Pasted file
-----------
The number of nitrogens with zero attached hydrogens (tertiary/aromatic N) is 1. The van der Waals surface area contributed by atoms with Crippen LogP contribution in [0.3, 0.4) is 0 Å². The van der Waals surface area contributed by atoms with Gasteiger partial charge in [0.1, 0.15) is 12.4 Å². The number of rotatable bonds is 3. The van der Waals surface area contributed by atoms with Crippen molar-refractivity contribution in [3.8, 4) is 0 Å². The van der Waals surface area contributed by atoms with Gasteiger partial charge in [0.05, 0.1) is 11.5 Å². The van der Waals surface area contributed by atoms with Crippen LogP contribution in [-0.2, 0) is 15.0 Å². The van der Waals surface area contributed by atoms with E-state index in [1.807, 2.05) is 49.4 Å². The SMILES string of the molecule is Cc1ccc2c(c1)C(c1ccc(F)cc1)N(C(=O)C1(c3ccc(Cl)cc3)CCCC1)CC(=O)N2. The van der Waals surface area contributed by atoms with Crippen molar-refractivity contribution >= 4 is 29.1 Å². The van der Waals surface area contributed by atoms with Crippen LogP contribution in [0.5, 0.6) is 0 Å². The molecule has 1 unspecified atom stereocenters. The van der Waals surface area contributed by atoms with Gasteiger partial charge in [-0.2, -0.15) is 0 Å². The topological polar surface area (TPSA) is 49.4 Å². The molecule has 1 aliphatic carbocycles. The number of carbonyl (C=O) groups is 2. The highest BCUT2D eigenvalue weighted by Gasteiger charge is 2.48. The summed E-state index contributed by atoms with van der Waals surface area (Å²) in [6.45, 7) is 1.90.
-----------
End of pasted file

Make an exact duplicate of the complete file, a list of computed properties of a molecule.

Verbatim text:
The number of nitrogens with zero attached hydrogens (tertiary/aromatic N) is 1. The van der Waals surface area contributed by atoms with Crippen LogP contribution in [0.3, 0.4) is 0 Å². The van der Waals surface area contributed by atoms with Gasteiger partial charge in [0.1, 0.15) is 12.4 Å². The number of rotatable bonds is 3. The van der Waals surface area contributed by atoms with Crippen molar-refractivity contribution in [3.8, 4) is 0 Å². The van der Waals surface area contributed by atoms with Gasteiger partial charge in [0.05, 0.1) is 11.5 Å². The van der Waals surface area contributed by atoms with Crippen LogP contribution in [-0.2, 0) is 15.0 Å². The van der Waals surface area contributed by atoms with E-state index in [1.807, 2.05) is 49.4 Å². The SMILES string of the molecule is Cc1ccc2c(c1)C(c1ccc(F)cc1)N(C(=O)C1(c3ccc(Cl)cc3)CCCC1)CC(=O)N2. The van der Waals surface area contributed by atoms with Crippen molar-refractivity contribution >= 4 is 29.1 Å². The van der Waals surface area contributed by atoms with Crippen LogP contribution in [0.5, 0.6) is 0 Å². The molecule has 1 unspecified atom stereocenters. The van der Waals surface area contributed by atoms with Gasteiger partial charge in [-0.2, -0.15) is 0 Å². The topological polar surface area (TPSA) is 49.4 Å². The molecule has 1 aliphatic carbocycles. The number of carbonyl (C=O) groups is 2. The highest BCUT2D eigenvalue weighted by Gasteiger charge is 2.48. The summed E-state index contributed by atoms with van der Waals surface area (Å²) in [6.45, 7) is 1.90.